TAS1.22.0
    NT0.81.0
    ACT1.61.9

    Age Profile

    Age Profile (% Share)

    Source: Based on ABS Census 2016, Customised Report. Age profile of workers in this job compared to the all jobs average.
    Age BracketEngineering ManagersAll Jobs AverageAll Jobs Average
    15-190.0-5.05.0
    20-241.0-9.39.3
    25-3415.6-22.922.9
    35-4430.9-22.022.0
    45-5430.7-21.621.6
    55-5911.4-9.09.0
    60-646.5-6.06.0
    65 and Over3.9-4.24.2

    Education Level

    Highest Level of Education (% Share)

    Source: ABS Census 2016, Customised Report. Highest qualification completed by workers in this job (in any field of study). Qualifications needed by new workers might be different from the qualifications of workers already in the job.
    Type of QualificationEngineering ManagersAll Jobs AverageAll Jobs Average
    Post Graduate/Graduate Diploma or Graduate Certificate23.9-10.110.1
    Bachelor degree44.3-21.821.8
    Advanced Diploma/Diploma14.0-11.611.6
    Certificate III/IV13.5-21.121.1
    Year 123.0-18.118.1
    Year 110.5-4.84.8
    Year 10 and below0.9-12.512.5

    You usually need a bachelor degree in a relevant engineering field to work as an Engineering Manager. Some Engineering Managers complete postgraduate studies.

    Membership with Engineers Australia may be useful.

    Thinking about study or training?

    Before starting a course, check it will provide you with the skills and qualifications you need.

    • Search and compare thousands of higher education courses, and their entry requirements from different institutions across Australia at Course Seeker website.
    • Compare undergraduate and postgraduate student experiences and outcomes on the QILT website.
    • Compare Vocational Education and Training (VET) courses, providers and student outcomes on the My Skills website.
    • You might be interested in Metal and Engineering VET training pathways on the AAPathways website.

    Or check out related courses on Job Outlook.

    Useful links and resources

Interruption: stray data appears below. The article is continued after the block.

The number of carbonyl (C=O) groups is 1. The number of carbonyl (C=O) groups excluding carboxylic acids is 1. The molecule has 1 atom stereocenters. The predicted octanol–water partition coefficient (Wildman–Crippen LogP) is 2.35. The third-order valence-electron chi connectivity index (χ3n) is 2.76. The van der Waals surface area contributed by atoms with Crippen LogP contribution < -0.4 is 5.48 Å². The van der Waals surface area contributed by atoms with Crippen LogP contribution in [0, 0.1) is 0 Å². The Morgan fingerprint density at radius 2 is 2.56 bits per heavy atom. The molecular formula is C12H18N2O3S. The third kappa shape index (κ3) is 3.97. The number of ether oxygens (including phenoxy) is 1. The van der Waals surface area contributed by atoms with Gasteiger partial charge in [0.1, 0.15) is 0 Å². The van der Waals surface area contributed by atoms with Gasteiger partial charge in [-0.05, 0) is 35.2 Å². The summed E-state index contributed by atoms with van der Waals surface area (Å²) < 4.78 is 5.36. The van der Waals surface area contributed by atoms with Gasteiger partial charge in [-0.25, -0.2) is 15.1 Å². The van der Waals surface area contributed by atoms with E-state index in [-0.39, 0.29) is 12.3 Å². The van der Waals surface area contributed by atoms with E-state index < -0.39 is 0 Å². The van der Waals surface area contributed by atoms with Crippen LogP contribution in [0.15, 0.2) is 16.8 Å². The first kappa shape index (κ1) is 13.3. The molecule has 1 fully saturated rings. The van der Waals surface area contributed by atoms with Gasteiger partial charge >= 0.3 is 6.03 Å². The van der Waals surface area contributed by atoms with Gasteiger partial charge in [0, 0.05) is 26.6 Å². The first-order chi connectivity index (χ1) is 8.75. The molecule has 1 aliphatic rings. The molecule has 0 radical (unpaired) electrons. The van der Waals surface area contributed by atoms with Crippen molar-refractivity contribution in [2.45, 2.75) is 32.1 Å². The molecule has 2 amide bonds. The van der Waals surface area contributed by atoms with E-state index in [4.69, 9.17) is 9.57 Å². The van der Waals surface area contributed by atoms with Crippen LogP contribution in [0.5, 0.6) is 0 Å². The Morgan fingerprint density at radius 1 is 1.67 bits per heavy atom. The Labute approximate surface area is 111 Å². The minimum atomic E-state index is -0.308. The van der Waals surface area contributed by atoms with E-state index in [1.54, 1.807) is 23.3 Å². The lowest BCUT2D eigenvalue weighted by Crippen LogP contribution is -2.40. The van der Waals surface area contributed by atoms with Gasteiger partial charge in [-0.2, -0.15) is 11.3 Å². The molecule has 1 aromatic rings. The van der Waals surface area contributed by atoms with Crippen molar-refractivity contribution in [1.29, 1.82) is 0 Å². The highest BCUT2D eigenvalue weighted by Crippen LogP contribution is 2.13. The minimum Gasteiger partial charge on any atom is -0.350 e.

The course listings on this page are provided by Good Education Group.

    Employers look for Engineering Managers who are organised, with strong people skills and strong attention to detail.

    Filter Skills & Knowledge

    Knowledge

    These are important topics, subjects or knowledge areas.

    1. Engineering and Technology

      87% Skill level

      The use engineering science and technology to design and produce goods and services.

    2. Design

      80% Skill level

      Design techniques, tools, and principles used to make detailed technical plans, blueprints, drawings, and models.

    3. Mathematics

      76% Skill level

      Arithmetic, algebra, geometry, calculus, or statistics.

    4. Customer and Personal Service

      74% Skill level

      Understanding customer needs, providing good quality service, and measuring customer satisfaction.

    5. Computers and Electronics

      74% Skill level

      Circuit boards, processors, chips, electronic equipment, and computer hardware and software, including applications and programming.

    Occupational Information Network
    O*NET is a trademark of the U.S. Department of Labor, Employment and Training Administration.
    The skills and importance ratings on this page are derived from the US Department of Labor O*NET Database Version 21.2, 11-9041.00 - Architectural and Engineering Managers.

    Learn about the daily activities, and physical and social demands faced by workers. Explore the values and work styles that workers rate as most important.

    Filter Work Environment

    Demands

    The physical and social demands workers face most often are shown below.

    1. Electronic Mail

      100% Important

      How often do you use electronic mail?

    2. Telephone

      100% Important

      How often do you talk on the telephone?

    3. Face-to-Face Discussions

      98% Important

      How often do you talk with people face-to-face?

    4. Indoors, Heat Controlled

      94% Important

      How often do you work indoors with access to heating or cooling?

    5. Structured versus Unstructured Work

      90% Important

      How much freedom do you have to decide on tasks, priorities, and goals?

    Occupational Information Network
    O*NET is a trademark of the U.S. Department of Labor, Employment and Training Administration.
    The skills and importance ratings on this page are derived from the US Department of Labor O*NET Database Version 21.2, 11-9041.00 - Architectural and Engineering Managers.

    go to top